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Why Lowering the Bar for LAUSD Graduates Won’t Affect Eagle Rock High

The District’s proposal to reduce graduation requirements runs counter to ERHS’s International Baccalaureate commitments.

A plan revealed by the LAUSD Tuesday to reduce graduation requirements by lowering the bar on college-prep classes will not affect even if the LAUSD board votes on the plan next month.

Because ERHS is an International Baccalaureate school—not to mention the first I.B.-certified school in the entire District—it has no choice but to stick to the so-called “A-G” requirements for high school students who want to enter the University of California or California State University systems.

“We always have to follow the Board and District policy, but ‘A through G’ is embedded in the I.B. program and that is going to be our main focus,” said ERHS Principal Salvador Velasco. “If the Board is going to provide the possibility of excusing students from this [A-G], those few that choose to do so can opt out, as provided by the policy of the District.”

The CSU system requires at least a “C” grade in all A-G courses, which encompass seven general subject areas, including English, Math, Laboratory Science, Visual and Performing Arts, and a number of college preparatory electives. The UC system requires a minimum of 3.0 GPA in the A-G courses, which effectively means that students can balance a C grade by getting an A grade in another class.

In its announcement Tuesday, the LAUSD said it is planning to replace the minimum C grade requirement with a D as a way to encourage students to graduate instead of dropping out. If adopted, the plan would be a reversal of the LAUSD's own initiative eight years ago to push students to do better in school overall—and, as the Los Angeles Times reported, would allow students to graduate with 25 percent fewer credits.

About 45 percent Eagle Rock High students went to a four-year university last year and about 50 percent to a two-year state university, according to Velasco, who credited part of those successes to the relatively stringent requirements of the school’s I.B. program.

“We believe we are going to break the 50-percent mark,” the principal said, referring to this year’s graduates who are expected to head to four-year universities or colleges.

“We have a community invested in the idea that we are going to have a school that prepares students for a four-year university experience,” Velasco explained. “Of course, you always have a sprinkling of students who go to the military, but our goal is a four-year experience.”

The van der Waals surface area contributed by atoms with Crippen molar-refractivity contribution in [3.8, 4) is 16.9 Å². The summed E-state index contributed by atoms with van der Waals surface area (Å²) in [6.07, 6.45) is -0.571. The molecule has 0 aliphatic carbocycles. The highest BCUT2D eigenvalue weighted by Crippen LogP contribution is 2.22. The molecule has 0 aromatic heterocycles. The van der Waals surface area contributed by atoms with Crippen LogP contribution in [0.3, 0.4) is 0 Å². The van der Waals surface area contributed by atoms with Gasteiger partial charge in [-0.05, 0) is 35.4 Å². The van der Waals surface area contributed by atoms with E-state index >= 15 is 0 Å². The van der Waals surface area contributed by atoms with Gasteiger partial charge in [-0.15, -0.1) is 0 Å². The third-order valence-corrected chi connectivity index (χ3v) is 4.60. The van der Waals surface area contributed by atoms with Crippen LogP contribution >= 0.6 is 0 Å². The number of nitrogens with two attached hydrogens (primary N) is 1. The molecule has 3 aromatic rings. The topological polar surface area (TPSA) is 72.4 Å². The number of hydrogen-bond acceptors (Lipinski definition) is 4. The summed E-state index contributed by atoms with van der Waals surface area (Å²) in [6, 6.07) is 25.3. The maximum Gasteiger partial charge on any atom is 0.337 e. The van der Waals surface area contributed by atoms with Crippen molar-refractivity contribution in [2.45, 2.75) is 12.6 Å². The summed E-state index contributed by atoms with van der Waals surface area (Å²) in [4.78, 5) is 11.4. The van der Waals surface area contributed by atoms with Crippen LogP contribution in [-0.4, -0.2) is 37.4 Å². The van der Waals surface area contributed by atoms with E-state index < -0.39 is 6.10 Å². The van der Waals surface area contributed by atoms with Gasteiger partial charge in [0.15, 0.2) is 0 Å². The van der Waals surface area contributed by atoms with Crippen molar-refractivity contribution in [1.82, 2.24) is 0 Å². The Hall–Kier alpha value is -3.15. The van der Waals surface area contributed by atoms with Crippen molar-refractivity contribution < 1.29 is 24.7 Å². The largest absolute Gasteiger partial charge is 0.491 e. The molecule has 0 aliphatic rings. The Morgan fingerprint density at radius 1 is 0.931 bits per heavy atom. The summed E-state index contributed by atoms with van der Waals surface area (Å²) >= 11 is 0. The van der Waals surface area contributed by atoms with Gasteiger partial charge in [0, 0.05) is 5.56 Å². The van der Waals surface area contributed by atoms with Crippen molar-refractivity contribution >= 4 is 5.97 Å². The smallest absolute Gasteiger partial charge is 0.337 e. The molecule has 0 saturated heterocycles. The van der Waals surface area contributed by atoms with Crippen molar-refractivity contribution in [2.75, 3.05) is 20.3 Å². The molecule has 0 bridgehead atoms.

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Scott Martin-Rowe April 19, 2012 at 03:18 AM
I teach in LAUSD at a pilot school that has had an A-G graduation requirement and a 230 credit minimum for 6 years now and I can comfortably say that I don't think that LAUSD is necessarily lowering the bar. They are lowering the number of credits a student needs to graduate, but the graduation requirements are actually tougher. LAUSD does not currently require kids to meet A-G before they graduate, and getting a "D" in already something is considered passing. As of now, students need only 20 credits (2 years) of math to graduate and do not need to take ant foreign languages to graduate. Changing to the new A-G model will mean that students will have a more rigorous course load, but less credits to attain. What is sad is that they are lowering in credit requirement because they that students will need more space to fail classes and there will most likely be less elective classes available to students.
Scott Martin-Rowe April 19, 2012 at 03:21 AM
Oops! I didn't mean to post that yet.
Ajay Singh (Editor) April 20, 2012 at 08:29 AM
Thanks, Scott. Is it correct, as you say, that "students need only 20 credits (2 years) of math to graduate?" I believe 3 years is the correct figure. Also, you say that you teach in a pilot school "that has had an A-G graduation requirement and a 230 credit minimum for 6 years now." But then you go on to say that "LAUSD does not currently require kids to meet A-G before they graduate." Which is correct?
lisa April 26, 2012 at 03:53 AM
It will affect Eagle Rock High and every other High School when LAUSD cuts the funding for electives. They are doing this for two reasons: 1. Give john Deasy an automatic increase in graduation rates that he can brag about. 2. Cut money for LAUSD schools and make them so lousy, the charter schools who are behind Deasy and many LAUSD Board members can steal our schools.
Charlie Wilken May 12, 2012 at 04:12 AM
Fuel on the Fire 9th graders in high poverty schools are comming in with such low skills that A-G will accelerate their failure and create a new fast track to failure. High interest classes will erode away while students are forced to take core classes over and over. The privatization forces are salivating like vultures.

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